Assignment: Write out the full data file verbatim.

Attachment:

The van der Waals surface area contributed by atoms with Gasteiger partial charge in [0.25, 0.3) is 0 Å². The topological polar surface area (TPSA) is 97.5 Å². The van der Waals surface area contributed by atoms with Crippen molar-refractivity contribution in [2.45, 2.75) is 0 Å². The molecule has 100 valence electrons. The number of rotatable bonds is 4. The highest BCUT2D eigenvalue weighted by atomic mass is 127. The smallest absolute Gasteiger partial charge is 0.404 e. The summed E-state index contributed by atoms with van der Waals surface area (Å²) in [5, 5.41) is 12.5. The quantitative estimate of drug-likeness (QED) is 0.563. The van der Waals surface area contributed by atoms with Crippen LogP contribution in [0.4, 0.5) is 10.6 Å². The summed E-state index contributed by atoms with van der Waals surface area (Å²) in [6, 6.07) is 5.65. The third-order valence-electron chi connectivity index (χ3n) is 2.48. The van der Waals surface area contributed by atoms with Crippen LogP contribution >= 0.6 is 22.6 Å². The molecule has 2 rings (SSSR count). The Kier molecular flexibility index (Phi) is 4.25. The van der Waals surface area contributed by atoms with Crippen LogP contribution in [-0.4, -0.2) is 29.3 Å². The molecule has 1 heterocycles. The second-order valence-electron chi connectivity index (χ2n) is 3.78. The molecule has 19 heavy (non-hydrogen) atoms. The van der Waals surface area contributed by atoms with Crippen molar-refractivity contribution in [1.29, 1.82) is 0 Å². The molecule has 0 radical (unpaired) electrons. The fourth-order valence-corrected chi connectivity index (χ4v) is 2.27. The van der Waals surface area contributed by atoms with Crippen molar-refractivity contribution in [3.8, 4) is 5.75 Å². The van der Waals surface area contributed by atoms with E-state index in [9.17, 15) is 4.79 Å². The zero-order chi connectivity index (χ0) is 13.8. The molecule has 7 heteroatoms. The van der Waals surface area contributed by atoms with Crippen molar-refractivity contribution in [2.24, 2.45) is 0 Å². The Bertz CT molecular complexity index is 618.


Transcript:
The van der Waals surface area contributed by atoms with Gasteiger partial charge in [0.25, 0.3) is 0 Å². The topological polar surface area (TPSA) is 97.5 Å². The van der Waals surface area contributed by atoms with Crippen molar-refractivity contribution in [2.45, 2.75) is 0 Å². The molecule has 100 valence electrons. The number of rotatable bonds is 4. The highest BCUT2D eigenvalue weighted by atomic mass is 127. The smallest absolute Gasteiger partial charge is 0.404 e. The summed E-state index contributed by atoms with van der Waals surface area (Å²) in [5, 5.41) is 12.5. The quantitative estimate of drug-likeness (QED) is 0.563. The van der Waals surface area contributed by atoms with Crippen LogP contribution in [0.4, 0.5) is 10.6 Å². The summed E-state index contributed by atoms with van der Waals surface area (Å²) in [6, 6.07) is 5.65. The third-order valence-electron chi connectivity index (χ3n) is 2.48. The van der Waals surface area contributed by atoms with Crippen LogP contribution >= 0.6 is 22.6 Å². The molecule has 2 rings (SSSR count). The Kier molecular flexibility index (Phi) is 4.25. The van der Waals surface area contributed by atoms with Crippen LogP contribution in [-0.4, -0.2) is 29.3 Å². The molecule has 1 heterocycles. The second-order valence-electron chi connectivity index (χ2n) is 3.78. The molecule has 19 heavy (non-hydrogen) atoms. The van der Waals surface area contributed by atoms with Crippen molar-refractivity contribution in [1.29, 1.82) is 0 Å². The molecule has 0 radical (unpaired) electrons. The fourth-order valence-corrected chi connectivity index (χ4v) is 2.27. The van der Waals surface area contributed by atoms with Crippen molar-refractivity contribution in [3.8, 4) is 5.75 Å². The van der Waals surface area contributed by atoms with E-state index in [9.17, 15) is 4.79 Å². The zero-order chi connectivity index (χ0) is 13.8. The molecule has 7 heteroatoms. The van der Waals surface area contributed by atoms with Crippen molar-refractivity contribution in [2.24, 2.45) is 0 Å². The Bertz CT molecular complexity index is 618.